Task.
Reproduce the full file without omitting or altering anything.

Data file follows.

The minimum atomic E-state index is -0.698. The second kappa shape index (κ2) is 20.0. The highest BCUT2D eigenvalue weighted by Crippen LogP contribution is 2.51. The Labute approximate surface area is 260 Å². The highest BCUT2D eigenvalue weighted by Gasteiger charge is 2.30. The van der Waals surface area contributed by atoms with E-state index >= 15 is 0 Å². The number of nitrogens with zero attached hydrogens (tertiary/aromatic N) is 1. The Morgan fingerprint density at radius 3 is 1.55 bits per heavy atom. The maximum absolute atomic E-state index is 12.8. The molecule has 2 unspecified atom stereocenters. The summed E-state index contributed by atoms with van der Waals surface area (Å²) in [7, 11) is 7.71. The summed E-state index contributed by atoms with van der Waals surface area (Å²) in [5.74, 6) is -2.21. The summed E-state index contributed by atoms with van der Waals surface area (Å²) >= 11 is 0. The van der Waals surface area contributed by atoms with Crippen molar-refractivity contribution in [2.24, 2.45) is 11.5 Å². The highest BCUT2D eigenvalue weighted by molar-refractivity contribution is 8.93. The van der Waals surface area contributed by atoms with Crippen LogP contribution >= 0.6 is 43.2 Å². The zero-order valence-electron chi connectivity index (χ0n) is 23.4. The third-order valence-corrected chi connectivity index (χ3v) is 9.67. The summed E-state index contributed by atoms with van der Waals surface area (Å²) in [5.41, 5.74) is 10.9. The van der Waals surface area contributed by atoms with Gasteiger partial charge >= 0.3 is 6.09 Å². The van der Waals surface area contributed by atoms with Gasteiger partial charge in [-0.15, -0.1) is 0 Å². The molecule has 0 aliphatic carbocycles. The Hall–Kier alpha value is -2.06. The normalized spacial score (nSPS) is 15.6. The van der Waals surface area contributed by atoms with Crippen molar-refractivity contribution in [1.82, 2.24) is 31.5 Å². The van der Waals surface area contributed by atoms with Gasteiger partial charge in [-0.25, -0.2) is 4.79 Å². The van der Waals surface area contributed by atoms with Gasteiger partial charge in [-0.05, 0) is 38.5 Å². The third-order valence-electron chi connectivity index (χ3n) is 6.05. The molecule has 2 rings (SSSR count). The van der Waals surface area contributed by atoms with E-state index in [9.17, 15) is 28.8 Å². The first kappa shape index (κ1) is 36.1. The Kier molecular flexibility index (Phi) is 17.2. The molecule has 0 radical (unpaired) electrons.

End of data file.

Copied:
The minimum atomic E-state index is -0.698. The second kappa shape index (κ2) is 20.0. The highest BCUT2D eigenvalue weighted by Crippen LogP contribution is 2.51. The Labute approximate surface area is 260 Å². The highest BCUT2D eigenvalue weighted by Gasteiger charge is 2.30. The van der Waals surface area contributed by atoms with E-state index >= 15 is 0 Å². The number of nitrogens with zero attached hydrogens (tertiary/aromatic N) is 1. The Morgan fingerprint density at radius 3 is 1.55 bits per heavy atom. The maximum absolute atomic E-state index is 12.8. The molecule has 2 unspecified atom stereocenters. The summed E-state index contributed by atoms with van der Waals surface area (Å²) in [7, 11) is 7.71. The summed E-state index contributed by atoms with van der Waals surface area (Å²) in [5.74, 6) is -2.21. The summed E-state index contributed by atoms with van der Waals surface area (Å²) >= 11 is 0. The van der Waals surface area contributed by atoms with Crippen molar-refractivity contribution in [2.24, 2.45) is 11.5 Å². The highest BCUT2D eigenvalue weighted by molar-refractivity contribution is 8.93. The van der Waals surface area contributed by atoms with Crippen LogP contribution >= 0.6 is 43.2 Å². The zero-order valence-electron chi connectivity index (χ0n) is 23.4. The third-order valence-corrected chi connectivity index (χ3v) is 9.67. The summed E-state index contributed by atoms with van der Waals surface area (Å²) in [5.41, 5.74) is 10.9. The van der Waals surface area contributed by atoms with Gasteiger partial charge >= 0.3 is 6.09 Å². The van der Waals surface area contributed by atoms with Gasteiger partial charge in [-0.15, -0.1) is 0 Å². The molecule has 0 aliphatic carbocycles. The Hall–Kier alpha value is -2.06. The normalized spacial score (nSPS) is 15.6. The van der Waals surface area contributed by atoms with Crippen molar-refractivity contribution in [1.82, 2.24) is 31.5 Å². The van der Waals surface area contributed by atoms with Gasteiger partial charge in [-0.25, -0.2) is 4.79 Å². The van der Waals surface area contributed by atoms with Gasteiger partial charge in [-0.05, 0) is 38.5 Å². The third-order valence-electron chi connectivity index (χ3n) is 6.05. The molecule has 2 rings (SSSR count). The van der Waals surface area contributed by atoms with E-state index in [9.17, 15) is 28.8 Å². The first kappa shape index (κ1) is 36.1. The Kier molecular flexibility index (Phi) is 17.2. The molecule has 0 radical (unpaired) electrons.